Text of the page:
The second program that the Royal Ballet presented in New York was something of a gala sandwich. Two strong, one act pieces on the outside and six yummy slices from the company’s meaty repertoire in the middle.

Wayne McGregor’s Infra opened the evening with a series of dances on the theme of connection and disconnection. I could have done without the digital walking figures superimposed on screen above the stage during the entire piece. I managed to block it out for the most part but it seemed unnecessary and added nothing to the performance.

Melissa Hamilton and Eric Underwood in <i>Infra</i> © ROH / Bill Cooper
Melissa Hamilton and Eric Underwood in Infra
© ROH / Bill Cooper
The dancing was of uniformly high quality with ensemble dances, a solo or two and a series of pas de deux. The various duets embodied different romances with occasionally hypnotic effect. Partly that’s the Max Richter score which combines techno effects with pulsing, albeit repetitive, romantic music. Sarah Lamb, one of the company's stars, fairly ran away with this ballet. The Boston native has the ability to make even a tendu into a gripping step. She combines an appearance of slender fragility with steely strength. She’s incredibly strong and stands on pointe with more ease than you or I standing in line at the grocery store. Fumi Kaneko was sinuously erotic in her pas de deux while Yasmine Naghdi was so fluid that she bordered on liquid at times as she melted into her partner. My one complaint here was that there is not much variability of dynamics in the movement, and an over-emphasis on the women lifting their legs over their heads.

In the middle of the program was a mini gala, a delightful offering of six divertissements. Frederick Ashton’s Voices of Spring pas de deux paired the lovely Akane Takada and Valentino Zucchetti. It’s a fluff piece, more about charm and sweeping waltz dancing than bravura, and it was originally a small part of the Royal Opera’s production of Die Fledermaus. They flirted and frolicked and that was all there was to it. The second divertissement was Alastair Marriott’s Borrowed Light which featured Marcelino Sambé. It is a solo dance filled with longing and loneliness and outstanding dancing from Sambé. If you’re looking for the heir to the soon to retire Carlos Acosta, Sambé may be it. He was rooted in the ground with rock solidity and moved with sleek legato in long, smooth phrases. When he began to jump, he propelled himself off the floor with such explosiveness that he drew gasps from the audience. It was a stunning solo. Vadim Muntagirov followed with Bronislava Nijinska’s 1920’s era, ‘Le Beau Gosse’ from Le Train Bleu. Muntagirov managed to send up the blatant narcissism of the role while keeping it affectionate. The surprise piece was Calvin Richardson’s The Dying Swan, a piece I hope never to forget. He conceived the piece as a solo for himself using his own dance vocabulary and it’s a work of fantastic imagination. He moved with the ability to create a succession of indelible pictures knitted together with unerring musicality. He fused jerky, bird-like movement with modern rolling from the floor, turned and leaped like a ballet dancer, and infused the piece with exquisite melancholy. It was evocative and unforgettable and it made me hope that he will set his hand to more choreography in the future. Christopher Wheeldon’s Aeternum pas de deux featured Claire Calvert and Ryoichi Hirano, who danced with classical purity. Pretty but not exceptional. The finale of the sandwich gala was Kenneth MacMillan’s pas de deux from Carousel, his last work. There was an unfortunate sense of too much gosh and golly aw shucks Americana in the portrayals by Lauren Cuthbertson and Matthew Golding but they were too winsome to hold it against them. Cuthbertson was especially endearing and Golding flew powerfully across the stage.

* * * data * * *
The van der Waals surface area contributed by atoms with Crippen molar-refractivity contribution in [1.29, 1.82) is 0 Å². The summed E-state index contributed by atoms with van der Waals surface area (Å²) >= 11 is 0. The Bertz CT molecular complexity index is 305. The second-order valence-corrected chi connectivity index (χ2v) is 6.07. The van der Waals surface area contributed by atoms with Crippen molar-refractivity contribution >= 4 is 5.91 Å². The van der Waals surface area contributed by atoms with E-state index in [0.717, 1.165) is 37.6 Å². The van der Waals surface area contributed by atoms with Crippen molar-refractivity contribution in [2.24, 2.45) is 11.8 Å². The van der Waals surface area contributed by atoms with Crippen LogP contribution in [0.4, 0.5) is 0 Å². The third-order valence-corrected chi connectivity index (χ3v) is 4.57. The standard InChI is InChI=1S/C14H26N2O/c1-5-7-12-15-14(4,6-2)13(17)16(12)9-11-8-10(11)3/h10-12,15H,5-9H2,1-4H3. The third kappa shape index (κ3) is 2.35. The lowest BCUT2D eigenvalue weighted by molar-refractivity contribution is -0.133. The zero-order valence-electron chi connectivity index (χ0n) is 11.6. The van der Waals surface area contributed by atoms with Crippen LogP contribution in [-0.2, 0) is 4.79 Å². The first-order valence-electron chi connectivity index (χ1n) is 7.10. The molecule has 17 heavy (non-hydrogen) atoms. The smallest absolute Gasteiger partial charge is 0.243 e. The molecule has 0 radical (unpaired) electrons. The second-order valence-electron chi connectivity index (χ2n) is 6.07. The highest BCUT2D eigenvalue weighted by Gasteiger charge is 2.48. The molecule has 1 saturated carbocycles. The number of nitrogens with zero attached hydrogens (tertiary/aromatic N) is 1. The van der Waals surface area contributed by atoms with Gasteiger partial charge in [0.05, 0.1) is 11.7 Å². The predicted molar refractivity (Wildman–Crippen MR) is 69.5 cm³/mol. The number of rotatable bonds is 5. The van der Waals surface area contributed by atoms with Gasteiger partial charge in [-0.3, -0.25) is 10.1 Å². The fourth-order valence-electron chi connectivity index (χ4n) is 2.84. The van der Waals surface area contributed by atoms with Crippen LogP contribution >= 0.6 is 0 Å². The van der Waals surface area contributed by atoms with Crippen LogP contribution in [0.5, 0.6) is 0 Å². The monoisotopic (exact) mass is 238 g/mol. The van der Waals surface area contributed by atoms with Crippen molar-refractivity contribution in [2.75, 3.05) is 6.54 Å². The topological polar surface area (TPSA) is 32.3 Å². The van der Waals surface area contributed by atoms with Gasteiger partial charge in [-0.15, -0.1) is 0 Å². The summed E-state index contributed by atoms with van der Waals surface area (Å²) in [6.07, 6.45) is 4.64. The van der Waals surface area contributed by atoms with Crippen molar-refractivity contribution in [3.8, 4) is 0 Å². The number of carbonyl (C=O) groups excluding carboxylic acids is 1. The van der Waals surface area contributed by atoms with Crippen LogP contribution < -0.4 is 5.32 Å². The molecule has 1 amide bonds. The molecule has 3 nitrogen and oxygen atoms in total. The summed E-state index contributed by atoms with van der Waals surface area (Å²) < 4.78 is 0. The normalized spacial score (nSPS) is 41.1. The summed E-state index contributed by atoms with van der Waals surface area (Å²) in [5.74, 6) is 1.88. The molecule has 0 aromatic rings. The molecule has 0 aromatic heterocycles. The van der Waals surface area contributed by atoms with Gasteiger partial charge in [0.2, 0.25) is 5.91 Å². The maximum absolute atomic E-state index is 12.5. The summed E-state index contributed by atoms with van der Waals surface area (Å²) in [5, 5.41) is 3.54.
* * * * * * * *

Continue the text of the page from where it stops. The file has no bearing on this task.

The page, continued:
The Royal Ballet in Liam Scarlett's <i>The Age of Anxiety</i> © ROH / Bill Cooper
The Royal Ballet in Liam Scarlett's The Age of Anxiety
© ROH / Bill Cooper
Liam Scarlett’s took inspiration from Auden’s poem to music of Leonard Bernstein for his The Age of Anxiety. The first thing that popped into my mind upon seeing the opening scene was Jerome Robbins’ Fancy Free and the comparisons are inevitable. It opens in a bar, features military men, a beautiful woman and Bernstein’s music. Scarlett’s ballet falls short of Robbins’ work mostly due to his fixation on a more balletically inclined choreography where Robbins’ idiom was more jazzy. Scarlett also has a less sure hand at telling a story or it might be that he had too little story going on too much music.The ballet is pretty good on its own terms, mostly due to the fine performances of the cast. Sarah Lamb was perfect in the role of Rosetta, the aging ingénue. She danced with all the pent up angst that her part called for. Johannes Stepanek played Quant, the Irish businessman who drags Malin out of the closet with engaging economy and David Donnelly was appropriately mean-edged as the bartender. Federico Bonelli was thoroughly convincing as Malin and showed us his misery at having to hide his homosexuality. His relief at the end in finding himself was invigorating set against the dawnscape of the city. But it was Alexander Campbell as Emble who owned this ballet. He served as the focal point for everyone’s sexual energy and was pursued in turn by all of them but never let any of them catch him.

The diversity of this program shows the breadth and depth of the Royal Ballet. There is a ton of talent here and they do a lot of things so well. The company maintains its signature style in the face of globalization and offers us a distinctive and sublime vision of classical ballet in the older repertoire as well as in the contemporary pieces. We need to see this iconic company more often than once every eleven years.